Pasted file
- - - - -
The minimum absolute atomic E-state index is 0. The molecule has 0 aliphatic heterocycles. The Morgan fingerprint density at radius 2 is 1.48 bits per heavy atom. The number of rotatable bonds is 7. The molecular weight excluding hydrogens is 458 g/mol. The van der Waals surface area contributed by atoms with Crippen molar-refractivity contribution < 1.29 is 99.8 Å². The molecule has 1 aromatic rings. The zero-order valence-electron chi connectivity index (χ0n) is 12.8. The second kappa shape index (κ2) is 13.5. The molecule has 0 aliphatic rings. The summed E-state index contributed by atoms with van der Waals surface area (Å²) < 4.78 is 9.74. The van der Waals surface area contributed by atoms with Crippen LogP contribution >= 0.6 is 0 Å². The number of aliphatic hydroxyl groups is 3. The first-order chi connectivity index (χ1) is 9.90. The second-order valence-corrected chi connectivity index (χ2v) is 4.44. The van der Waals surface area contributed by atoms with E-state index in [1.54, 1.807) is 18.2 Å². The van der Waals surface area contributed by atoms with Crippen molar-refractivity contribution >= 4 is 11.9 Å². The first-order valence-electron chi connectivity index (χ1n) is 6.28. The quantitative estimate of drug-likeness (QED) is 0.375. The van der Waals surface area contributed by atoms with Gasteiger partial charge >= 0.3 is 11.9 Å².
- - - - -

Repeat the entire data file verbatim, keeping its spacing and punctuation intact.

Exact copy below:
The minimum absolute atomic E-state index is 0. The molecule has 0 aliphatic heterocycles. The Morgan fingerprint density at radius 2 is 1.48 bits per heavy atom. The number of rotatable bonds is 7. The molecular weight excluding hydrogens is 458 g/mol. The van der Waals surface area contributed by atoms with Crippen molar-refractivity contribution < 1.29 is 99.8 Å². The molecule has 1 aromatic rings. The zero-order valence-electron chi connectivity index (χ0n) is 12.8. The second kappa shape index (κ2) is 13.5. The molecule has 0 aliphatic rings. The summed E-state index contributed by atoms with van der Waals surface area (Å²) < 4.78 is 9.74. The van der Waals surface area contributed by atoms with Crippen LogP contribution >= 0.6 is 0 Å². The number of aliphatic hydroxyl groups is 3. The first-order chi connectivity index (χ1) is 9.90. The second-order valence-corrected chi connectivity index (χ2v) is 4.44. The van der Waals surface area contributed by atoms with E-state index in [1.54, 1.807) is 18.2 Å². The van der Waals surface area contributed by atoms with Crippen molar-refractivity contribution >= 4 is 11.9 Å². The first-order valence-electron chi connectivity index (χ1n) is 6.28. The quantitative estimate of drug-likeness (QED) is 0.375. The van der Waals surface area contributed by atoms with Gasteiger partial charge >= 0.3 is 11.9 Å².